Playing President:
End of Poverty: http:

A Call For More Government Regulation

Some lawmakers are finally willing to back higher gas mileage standards here in the U.S. Oh, how nice for them. While we pay $3.00 per gallon and try to determine how we can take a second mortgage on the house to fill up our tanks, a couple of people do something they should have done years ago. Our President says he wants it now but always fought it himself in the past.

Let me make this point clearly. More regulation in the automobile industry would be a good thing. In fact, more government regulation across the board would be a good thing.

In the last thirty years, we have been buried in speeches about why government is bad and that deregulation is good. That argument just doesn't hold water. Consider.

Media deregulation. Fewer and fewer own more and more and control more of what we hear, say and often think. Imagine one guy controlling multiple radio stations as well as TV news stations as well as the newspaper. Is that good policy?

The savings and loan industry is another example. We deregulated and they spun out of control Profits became paramount and corruption ran rampant. And we never understood what was good on. Think Gordon Gecko, "Greed is Good."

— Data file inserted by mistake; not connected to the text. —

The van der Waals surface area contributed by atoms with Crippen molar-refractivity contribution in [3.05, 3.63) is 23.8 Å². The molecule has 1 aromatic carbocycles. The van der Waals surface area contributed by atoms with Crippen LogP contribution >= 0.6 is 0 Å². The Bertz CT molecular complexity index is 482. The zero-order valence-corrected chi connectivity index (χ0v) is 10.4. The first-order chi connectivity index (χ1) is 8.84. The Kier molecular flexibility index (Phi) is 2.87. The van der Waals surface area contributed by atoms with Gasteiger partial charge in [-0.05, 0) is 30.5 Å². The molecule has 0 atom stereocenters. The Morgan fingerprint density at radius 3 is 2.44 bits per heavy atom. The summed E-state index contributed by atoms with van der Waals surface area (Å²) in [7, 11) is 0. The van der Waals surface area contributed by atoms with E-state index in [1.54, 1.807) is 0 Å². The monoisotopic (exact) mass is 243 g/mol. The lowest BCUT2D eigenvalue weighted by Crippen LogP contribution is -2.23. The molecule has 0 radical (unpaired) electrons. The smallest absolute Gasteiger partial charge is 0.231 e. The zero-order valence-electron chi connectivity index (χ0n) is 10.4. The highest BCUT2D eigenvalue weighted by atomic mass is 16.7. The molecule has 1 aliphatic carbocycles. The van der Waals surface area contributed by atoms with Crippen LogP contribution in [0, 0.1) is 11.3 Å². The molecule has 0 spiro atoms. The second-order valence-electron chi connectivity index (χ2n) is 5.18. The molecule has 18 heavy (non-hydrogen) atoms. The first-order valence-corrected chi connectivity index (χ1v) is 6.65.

How about the airline industry? Almost every airline has been bankrupt and their pensions are teetering on the edge. The industry is weaker than ever before, not stronger.

Consider the electric prices across the country. How are your bills looking? Study after study have shown that deregulation has resulted in higher profits for them and higher energy prices for you and me. See, that worked great.

The pharmaceutical and health care industry. Massive profits and worse service. Enough said.

The oil industry. Well . . .

And the list goes on and on and on.

Business has one just and only one job. They are designed to make money. They are not designed to be good public stewards. They are not designed to do public good. And worse, because of the way they are organized, they need to make quick profits for the stockholders and for their CEOs who are also almost exclusively paid in stock. Think United Health.

Therefore, only government has the public mandate and the ability to control what is happening. Only government has the ability to require good stewardship. Only government can ensure legal oversight.

Leaving all of this to private industry and pray to God that they do good and simply inconsistent with what business is all about. It is not a slam on it. It is just an acknowledgement of what business is supposed to be.

So enough with the government is bad line and the deregulation is good line. Bad government is bad. Good government is good. Deregulation has been a disaster in many industries and both parties need to take a closer look and remember who they represent, them or us!